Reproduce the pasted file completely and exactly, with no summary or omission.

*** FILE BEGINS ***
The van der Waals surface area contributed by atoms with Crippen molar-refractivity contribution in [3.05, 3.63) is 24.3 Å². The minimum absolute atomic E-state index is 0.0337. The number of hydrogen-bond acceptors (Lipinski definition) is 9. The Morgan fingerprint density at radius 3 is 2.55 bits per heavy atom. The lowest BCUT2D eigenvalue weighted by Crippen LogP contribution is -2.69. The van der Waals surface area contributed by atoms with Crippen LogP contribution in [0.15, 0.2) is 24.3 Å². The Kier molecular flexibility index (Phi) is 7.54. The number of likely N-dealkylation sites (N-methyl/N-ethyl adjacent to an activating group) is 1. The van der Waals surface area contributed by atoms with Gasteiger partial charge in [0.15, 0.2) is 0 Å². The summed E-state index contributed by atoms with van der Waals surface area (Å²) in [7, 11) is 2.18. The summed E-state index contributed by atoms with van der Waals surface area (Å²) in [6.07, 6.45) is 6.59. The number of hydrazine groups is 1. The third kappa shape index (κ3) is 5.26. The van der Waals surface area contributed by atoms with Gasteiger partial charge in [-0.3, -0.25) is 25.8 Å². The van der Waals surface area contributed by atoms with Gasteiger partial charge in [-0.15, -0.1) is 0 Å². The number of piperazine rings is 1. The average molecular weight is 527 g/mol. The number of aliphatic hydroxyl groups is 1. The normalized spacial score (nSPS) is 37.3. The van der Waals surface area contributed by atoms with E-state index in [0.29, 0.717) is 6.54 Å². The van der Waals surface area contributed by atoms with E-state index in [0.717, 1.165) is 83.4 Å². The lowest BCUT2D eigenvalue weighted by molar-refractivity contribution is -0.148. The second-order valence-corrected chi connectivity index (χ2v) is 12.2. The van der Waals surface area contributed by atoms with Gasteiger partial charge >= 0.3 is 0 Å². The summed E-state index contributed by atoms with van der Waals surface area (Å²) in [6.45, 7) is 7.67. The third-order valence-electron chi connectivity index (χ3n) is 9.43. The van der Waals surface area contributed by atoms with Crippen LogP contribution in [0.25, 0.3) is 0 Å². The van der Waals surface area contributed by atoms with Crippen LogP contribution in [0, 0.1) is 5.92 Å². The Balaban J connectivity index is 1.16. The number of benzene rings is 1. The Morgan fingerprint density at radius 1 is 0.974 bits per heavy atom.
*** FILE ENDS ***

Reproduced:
The van der Waals surface area contributed by atoms with Crippen molar-refractivity contribution in [3.05, 3.63) is 24.3 Å². The minimum absolute atomic E-state index is 0.0337. The number of hydrogen-bond acceptors (Lipinski definition) is 9. The Morgan fingerprint density at radius 3 is 2.55 bits per heavy atom. The lowest BCUT2D eigenvalue weighted by Crippen LogP contribution is -2.69. The van der Waals surface area contributed by atoms with Crippen LogP contribution in [0.15, 0.2) is 24.3 Å². The Kier molecular flexibility index (Phi) is 7.54. The number of likely N-dealkylation sites (N-methyl/N-ethyl adjacent to an activating group) is 1. The van der Waals surface area contributed by atoms with Gasteiger partial charge in [0.15, 0.2) is 0 Å². The summed E-state index contributed by atoms with van der Waals surface area (Å²) in [7, 11) is 2.18. The summed E-state index contributed by atoms with van der Waals surface area (Å²) in [6.07, 6.45) is 6.59. The number of hydrazine groups is 1. The third kappa shape index (κ3) is 5.26. The van der Waals surface area contributed by atoms with Gasteiger partial charge in [-0.3, -0.25) is 25.8 Å². The van der Waals surface area contributed by atoms with Gasteiger partial charge in [-0.15, -0.1) is 0 Å². The number of piperazine rings is 1. The average molecular weight is 527 g/mol. The number of aliphatic hydroxyl groups is 1. The normalized spacial score (nSPS) is 37.3. The van der Waals surface area contributed by atoms with E-state index in [0.29, 0.717) is 6.54 Å². The van der Waals surface area contributed by atoms with E-state index in [0.717, 1.165) is 83.4 Å². The lowest BCUT2D eigenvalue weighted by molar-refractivity contribution is -0.148. The second-order valence-corrected chi connectivity index (χ2v) is 12.2. The van der Waals surface area contributed by atoms with Gasteiger partial charge >= 0.3 is 0 Å². The summed E-state index contributed by atoms with van der Waals surface area (Å²) in [6.45, 7) is 7.67. The third-order valence-electron chi connectivity index (χ3n) is 9.43. The van der Waals surface area contributed by atoms with Crippen LogP contribution in [0.25, 0.3) is 0 Å². The van der Waals surface area contributed by atoms with Crippen LogP contribution in [0, 0.1) is 5.92 Å². The Balaban J connectivity index is 1.16. The number of benzene rings is 1. The Morgan fingerprint density at radius 1 is 0.974 bits per heavy atom.